Kentucky coach Mark Stoops decides to stay with Wildcats after emerging as Texas A&M’s top target

With the college football regular season coming to a close, the Texas A&M coaching search is coming into focus. And as we all expected, it’s a rollercoaster finding the next Aggies football coach. Though it appeared on Saturday that Texas A&M was ready to move forward with its top target, Kentucky coach Mark Stoops, with an announcement imminent, Stoops instead confirmed via social media overnight that he will be staying with the Wildcats. 

“I know there’s been much speculation about me and my job situation the last couple of days,” Stoops tweeted. “It’s true I was contacted about a potential opportunity this weekend, but after celebrating a big win against our rivals with players I love like family, I knew in my heart I couldn’t leave the University of Kentucky right now. I have a great job at a place I love, and I get to work with the best administration and greatest fan base in college football right where I’m at. I’m excited to say I’m a Wildcat!”

Stoops, 56, took over a moribund Kentucky team in 2013, eventually guiding the Wildcats to a bowl game appearance in his fourth season. Since 2018, Stoops has quietly transformed into one of the top coaches in the SEC. He has a 47-28 record over the past six years with four bowl wins over the past five seasons. Kentucky has won 10 games twice over that period, which matches the same number that Texas A&M has since 1998. Prior to Stoops’s arrival, the Wildcats had not won 10 games since 1977.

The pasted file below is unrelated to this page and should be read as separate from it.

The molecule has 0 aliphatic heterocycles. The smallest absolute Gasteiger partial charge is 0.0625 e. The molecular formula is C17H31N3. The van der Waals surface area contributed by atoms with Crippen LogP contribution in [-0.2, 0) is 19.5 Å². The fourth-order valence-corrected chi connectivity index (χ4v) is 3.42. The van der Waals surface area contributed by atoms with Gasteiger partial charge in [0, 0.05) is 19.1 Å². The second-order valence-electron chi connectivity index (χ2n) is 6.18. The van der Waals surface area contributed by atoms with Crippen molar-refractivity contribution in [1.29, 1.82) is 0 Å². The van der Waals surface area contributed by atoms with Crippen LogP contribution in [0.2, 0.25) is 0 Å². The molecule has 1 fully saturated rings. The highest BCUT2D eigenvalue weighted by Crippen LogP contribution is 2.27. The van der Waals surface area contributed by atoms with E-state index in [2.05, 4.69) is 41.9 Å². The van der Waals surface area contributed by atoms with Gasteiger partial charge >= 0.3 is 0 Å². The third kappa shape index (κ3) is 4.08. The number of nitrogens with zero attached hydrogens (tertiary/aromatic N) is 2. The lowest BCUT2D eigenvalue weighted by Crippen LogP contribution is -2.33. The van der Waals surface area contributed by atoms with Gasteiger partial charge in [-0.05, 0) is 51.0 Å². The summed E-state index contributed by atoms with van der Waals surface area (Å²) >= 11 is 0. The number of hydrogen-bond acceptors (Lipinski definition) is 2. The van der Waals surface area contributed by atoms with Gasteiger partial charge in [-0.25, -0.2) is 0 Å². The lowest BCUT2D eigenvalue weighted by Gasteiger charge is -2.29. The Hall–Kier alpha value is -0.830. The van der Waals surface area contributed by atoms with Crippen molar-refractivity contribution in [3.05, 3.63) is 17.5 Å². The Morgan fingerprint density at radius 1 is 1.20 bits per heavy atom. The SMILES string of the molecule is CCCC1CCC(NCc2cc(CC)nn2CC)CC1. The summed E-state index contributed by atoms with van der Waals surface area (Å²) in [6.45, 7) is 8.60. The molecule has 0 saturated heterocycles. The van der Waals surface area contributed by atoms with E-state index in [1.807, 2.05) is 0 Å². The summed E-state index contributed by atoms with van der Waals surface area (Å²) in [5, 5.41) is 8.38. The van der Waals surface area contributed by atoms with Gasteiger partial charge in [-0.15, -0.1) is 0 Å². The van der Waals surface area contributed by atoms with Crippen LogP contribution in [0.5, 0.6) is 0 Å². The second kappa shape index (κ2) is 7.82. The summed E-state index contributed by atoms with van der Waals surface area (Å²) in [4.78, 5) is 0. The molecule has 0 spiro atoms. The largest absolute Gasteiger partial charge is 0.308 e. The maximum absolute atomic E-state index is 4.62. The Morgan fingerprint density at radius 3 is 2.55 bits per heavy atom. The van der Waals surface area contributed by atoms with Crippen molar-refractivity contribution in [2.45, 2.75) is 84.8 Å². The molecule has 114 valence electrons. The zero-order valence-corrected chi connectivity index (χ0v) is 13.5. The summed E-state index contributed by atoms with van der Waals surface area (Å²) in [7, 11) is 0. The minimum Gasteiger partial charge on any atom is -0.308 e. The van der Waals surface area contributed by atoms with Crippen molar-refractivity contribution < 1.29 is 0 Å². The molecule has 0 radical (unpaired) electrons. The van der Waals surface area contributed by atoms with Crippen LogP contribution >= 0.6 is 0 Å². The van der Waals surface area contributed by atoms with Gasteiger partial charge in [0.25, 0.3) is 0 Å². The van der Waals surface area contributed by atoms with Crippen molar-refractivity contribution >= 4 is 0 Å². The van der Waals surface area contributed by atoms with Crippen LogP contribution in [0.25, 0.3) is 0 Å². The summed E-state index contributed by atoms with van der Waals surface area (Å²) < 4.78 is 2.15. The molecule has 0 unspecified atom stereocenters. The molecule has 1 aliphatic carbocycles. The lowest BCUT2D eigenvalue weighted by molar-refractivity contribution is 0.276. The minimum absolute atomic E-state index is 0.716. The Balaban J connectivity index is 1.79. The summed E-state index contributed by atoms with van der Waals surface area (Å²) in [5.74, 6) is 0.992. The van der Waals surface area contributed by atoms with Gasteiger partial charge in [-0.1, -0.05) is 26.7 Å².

For a time on Saturday, it seemed likely he was prepared to take on a much larger SEC challenge in attempting to lead Texas A&M to prominence. That’s not the case anymore, however, as a continued run with Kentucky is in the cards. 

Texas A&M is aiming to replace Jimbo Fisher, who was fired after six seasons with the Aggies. Fisher was hailed as a savior when he was hired away from Florida State; the school gifted Fisher a blank national championship plaque to set the expectation of his tenure. After a lackluster 6-4 start to the 2023 season, however, Texas A&M brass had decided it was time for the marriage to end. Fisher is owed more than $70 million in buyout funds, tripling the next-highest buyout in college football history. 

The Aggies quest to find a new coach comes amid a critical time for the program. The Aggies reeled in the No. 1 recruiting class of all time in 2022 and the lion’s share will be juniors in 2024. Texas A&M ranks No. 4 in the 247Sports Team Talent Composite, trailing only Alabama, Georgia and Ohio State. Keeping the roster together and maximizing the 2024 season will be top of mind for any coach that takes the reins in College Station, Texas

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